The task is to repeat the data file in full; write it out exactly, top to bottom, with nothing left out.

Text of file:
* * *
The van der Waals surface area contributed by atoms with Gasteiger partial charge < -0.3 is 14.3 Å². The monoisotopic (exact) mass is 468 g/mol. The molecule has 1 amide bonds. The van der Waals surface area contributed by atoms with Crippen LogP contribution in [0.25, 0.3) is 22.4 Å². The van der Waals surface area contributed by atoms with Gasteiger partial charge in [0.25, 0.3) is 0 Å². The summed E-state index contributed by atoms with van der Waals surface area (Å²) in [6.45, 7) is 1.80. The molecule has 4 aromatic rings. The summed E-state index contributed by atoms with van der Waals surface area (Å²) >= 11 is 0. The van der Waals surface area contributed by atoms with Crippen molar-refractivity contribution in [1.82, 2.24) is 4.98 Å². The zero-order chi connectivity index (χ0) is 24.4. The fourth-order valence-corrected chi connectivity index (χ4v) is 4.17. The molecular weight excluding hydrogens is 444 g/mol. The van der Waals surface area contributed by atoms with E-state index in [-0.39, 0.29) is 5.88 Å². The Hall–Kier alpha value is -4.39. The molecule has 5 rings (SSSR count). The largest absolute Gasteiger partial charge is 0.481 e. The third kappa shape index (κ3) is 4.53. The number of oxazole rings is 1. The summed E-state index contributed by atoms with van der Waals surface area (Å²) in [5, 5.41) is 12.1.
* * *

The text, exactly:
The van der Waals surface area contributed by atoms with Gasteiger partial charge < -0.3 is 14.3 Å². The monoisotopic (exact) mass is 468 g/mol. The molecule has 1 amide bonds. The van der Waals surface area contributed by atoms with Crippen LogP contribution in [0.25, 0.3) is 22.4 Å². The van der Waals surface area contributed by atoms with Gasteiger partial charge in [0.25, 0.3) is 0 Å². The summed E-state index contributed by atoms with van der Waals surface area (Å²) in [6.45, 7) is 1.80. The molecule has 4 aromatic rings. The summed E-state index contributed by atoms with van der Waals surface area (Å²) >= 11 is 0. The van der Waals surface area contributed by atoms with Crippen molar-refractivity contribution in [1.82, 2.24) is 4.98 Å². The zero-order chi connectivity index (χ0) is 24.4. The fourth-order valence-corrected chi connectivity index (χ4v) is 4.17. The molecular weight excluding hydrogens is 444 g/mol. The van der Waals surface area contributed by atoms with E-state index in [-0.39, 0.29) is 5.88 Å². The Hall–Kier alpha value is -4.39. The molecule has 5 rings (SSSR count). The largest absolute Gasteiger partial charge is 0.481 e. The third kappa shape index (κ3) is 4.53. The number of oxazole rings is 1. The summed E-state index contributed by atoms with van der Waals surface area (Å²) in [5, 5.41) is 12.1.